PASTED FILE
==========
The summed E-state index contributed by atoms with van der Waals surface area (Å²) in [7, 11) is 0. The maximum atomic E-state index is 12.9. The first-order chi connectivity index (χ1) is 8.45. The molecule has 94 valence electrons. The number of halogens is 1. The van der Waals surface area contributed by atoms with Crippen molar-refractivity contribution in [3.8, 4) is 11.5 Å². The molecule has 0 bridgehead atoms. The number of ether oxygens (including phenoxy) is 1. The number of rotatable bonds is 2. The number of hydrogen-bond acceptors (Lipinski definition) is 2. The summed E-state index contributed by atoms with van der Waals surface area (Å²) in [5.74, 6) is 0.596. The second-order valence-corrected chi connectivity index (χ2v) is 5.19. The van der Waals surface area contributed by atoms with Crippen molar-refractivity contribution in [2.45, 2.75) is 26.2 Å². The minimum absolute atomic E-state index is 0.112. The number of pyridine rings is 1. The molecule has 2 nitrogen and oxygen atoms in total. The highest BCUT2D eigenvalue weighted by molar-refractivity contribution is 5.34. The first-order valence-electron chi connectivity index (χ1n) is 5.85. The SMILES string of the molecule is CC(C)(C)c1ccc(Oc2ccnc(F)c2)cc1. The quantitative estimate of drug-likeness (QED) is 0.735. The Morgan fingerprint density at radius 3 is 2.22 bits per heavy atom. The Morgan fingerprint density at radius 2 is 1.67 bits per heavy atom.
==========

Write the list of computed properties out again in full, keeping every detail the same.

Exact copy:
The summed E-state index contributed by atoms with van der Waals surface area (Å²) in [7, 11) is 0. The maximum atomic E-state index is 12.9. The first-order chi connectivity index (χ1) is 8.45. The molecule has 94 valence electrons. The number of halogens is 1. The van der Waals surface area contributed by atoms with Crippen molar-refractivity contribution in [3.8, 4) is 11.5 Å². The molecule has 0 bridgehead atoms. The number of ether oxygens (including phenoxy) is 1. The number of rotatable bonds is 2. The number of hydrogen-bond acceptors (Lipinski definition) is 2. The summed E-state index contributed by atoms with van der Waals surface area (Å²) in [5.74, 6) is 0.596. The second-order valence-corrected chi connectivity index (χ2v) is 5.19. The van der Waals surface area contributed by atoms with Crippen molar-refractivity contribution in [2.45, 2.75) is 26.2 Å². The minimum absolute atomic E-state index is 0.112. The number of pyridine rings is 1. The molecule has 2 nitrogen and oxygen atoms in total. The highest BCUT2D eigenvalue weighted by molar-refractivity contribution is 5.34. The first-order valence-electron chi connectivity index (χ1n) is 5.85. The SMILES string of the molecule is CC(C)(C)c1ccc(Oc2ccnc(F)c2)cc1. The quantitative estimate of drug-likeness (QED) is 0.735. The Morgan fingerprint density at radius 3 is 2.22 bits per heavy atom. The Morgan fingerprint density at radius 2 is 1.67 bits per heavy atom.